Rob Fruchtman: Tara and Claire are part of the same group, Brooklyn Animal Action, which is one of the many rescue groups in the city, so once we decided to make the film, we asked Brooklyn Animal Action and Tara and Claire for advice about other rescuers. Belinda Cooper, one of the co-founders of Brooklyn Animal Action who’s in the film, said, “You’ve got to meet Sassee, she’s amazing.” And she was right. She’s a force of nature. She’s funny and just an extraordinary person and a brilliant rescuer. We also wanted a male rescuer in the film as well because while we can’t tell you what percentage of rescuers are men, it’s significant, and we asked Sassee and she knew Stu, so we met Stu and that was it.
This covers a number of years. Did you have an idea of how long you’d be filming?
Steven Lawrence: You never finish a film. You abandon it and we could’ve followed them forever, but at some point, we felt all of them had evolved in some way over the four years that we followed them, even if we didn’t have a significant event that would say this is the end of the story – it’s not, they’re still doing what they do – but we felt we captured their essence.
Did anything happen over the course of filming that changed your ideas about what it could be?
Steven Lawrence: Certainly because at the beginning, we were primarily documenting the rescue work that our subjects do, but over time and this happens in most documentary filmmaking situations, you get to know the people better and as the relationship between the filmmaker and the subject evolves, they start to share things about their lives. We didn’t know certain things that are in the film – I don’t want to provide any spoilers about why some of them had gotten into this work or the conflicts that they had doing the work – but we didn’t know some of the sacrifices they were making, not only of their time and sleep, but their money. And as our relationship with the rescuers deepened, they began to share more about their lives, and in the end, it’s a very intimate portrait of heroes. They’re doing the kind of thing that most people would not want to do. It’s like walking down the street and seeing a homeless person. Most people just keep walking by and it’s the same thing with cats.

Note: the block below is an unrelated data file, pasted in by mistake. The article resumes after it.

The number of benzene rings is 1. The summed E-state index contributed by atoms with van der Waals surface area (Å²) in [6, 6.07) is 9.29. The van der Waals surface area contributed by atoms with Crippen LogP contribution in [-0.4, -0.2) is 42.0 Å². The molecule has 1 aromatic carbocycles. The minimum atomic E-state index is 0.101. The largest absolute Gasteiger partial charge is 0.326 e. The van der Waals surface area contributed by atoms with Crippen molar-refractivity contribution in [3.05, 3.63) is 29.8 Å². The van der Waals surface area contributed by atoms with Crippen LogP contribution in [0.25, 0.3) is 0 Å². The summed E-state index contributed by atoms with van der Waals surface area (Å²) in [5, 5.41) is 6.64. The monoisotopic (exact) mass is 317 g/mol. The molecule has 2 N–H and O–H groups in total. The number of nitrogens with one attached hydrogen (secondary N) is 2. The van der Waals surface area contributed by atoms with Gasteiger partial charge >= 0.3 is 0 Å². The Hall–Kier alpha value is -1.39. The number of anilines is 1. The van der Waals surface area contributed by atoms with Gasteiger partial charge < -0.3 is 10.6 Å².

This is a silly final question, but was it difficult to film the cats?
Steven Lawrence: The answer is yes, but cats are curious, so they’ll also come up to the camera and say, “What the hell is this thing?” we actually have a couple of shots like that in the film. But while filming trapping scenes, our rescuers were wary, like, “Guys, we’re not going to get anywhere with your cameras sticking out.” So we had to law low and put on our invisible shields and wait, just like the rescuers had to, and eventually we could do it. It’s a little bit like wildlife photography – not like [filming] wolves, but it’s hard.
Rob Fruchtman: Yeah, we had to do some stakeouts where it would take three or four hours to get a shot, and [we’re proud] we did it the hard way. We weren’t using any extra technology. Some people would use jibs or gimbals of some kind to get the camera very close to the ground. We were on the ground. So everything was handheld. It was a very handheld, intimate film and it was a lot of fun.